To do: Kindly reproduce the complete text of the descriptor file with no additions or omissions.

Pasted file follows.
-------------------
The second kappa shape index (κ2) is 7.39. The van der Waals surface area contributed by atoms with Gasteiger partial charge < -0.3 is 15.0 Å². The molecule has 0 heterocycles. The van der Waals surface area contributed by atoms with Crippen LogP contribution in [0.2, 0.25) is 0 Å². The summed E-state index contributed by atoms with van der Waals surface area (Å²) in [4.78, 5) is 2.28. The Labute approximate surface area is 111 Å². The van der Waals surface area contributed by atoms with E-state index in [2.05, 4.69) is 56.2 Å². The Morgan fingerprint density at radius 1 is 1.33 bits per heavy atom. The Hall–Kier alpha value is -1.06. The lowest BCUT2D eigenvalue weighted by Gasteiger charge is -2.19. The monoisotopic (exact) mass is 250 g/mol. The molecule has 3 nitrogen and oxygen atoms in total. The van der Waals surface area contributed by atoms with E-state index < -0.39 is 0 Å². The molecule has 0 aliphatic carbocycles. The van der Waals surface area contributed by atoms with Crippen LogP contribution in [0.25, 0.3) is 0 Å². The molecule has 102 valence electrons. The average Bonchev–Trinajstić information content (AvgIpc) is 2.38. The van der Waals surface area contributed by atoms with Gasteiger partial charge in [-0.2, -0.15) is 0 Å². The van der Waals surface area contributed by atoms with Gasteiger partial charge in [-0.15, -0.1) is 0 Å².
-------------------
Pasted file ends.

The second kappa shape index (κ2) is 7.39. The van der Waals surface area contributed by atoms with Gasteiger partial charge < -0.3 is 15.0 Å². The molecule has 0 heterocycles. The van der Waals surface area contributed by atoms with Crippen LogP contribution in [0.2, 0.25) is 0 Å². The summed E-state index contributed by atoms with van der Waals surface area (Å²) in [4.78, 5) is 2.28. The Labute approximate surface area is 111 Å². The van der Waals surface area contributed by atoms with E-state index in [2.05, 4.69) is 56.2 Å². The Morgan fingerprint density at radius 1 is 1.33 bits per heavy atom. The Hall–Kier alpha value is -1.06. The lowest BCUT2D eigenvalue weighted by Gasteiger charge is -2.19. The monoisotopic (exact) mass is 250 g/mol. The molecule has 3 nitrogen and oxygen atoms in total. The van der Waals surface area contributed by atoms with E-state index < -0.39 is 0 Å². The molecule has 0 aliphatic carbocycles. The van der Waals surface area contributed by atoms with Crippen LogP contribution in [0.25, 0.3) is 0 Å². The molecule has 102 valence electrons. The average Bonchev–Trinajstić information content (AvgIpc) is 2.38. The van der Waals surface area contributed by atoms with Gasteiger partial charge in [-0.2, -0.15) is 0 Å². The van der Waals surface area contributed by atoms with Gasteiger partial charge in [-0.15, -0.1) is 0 Å².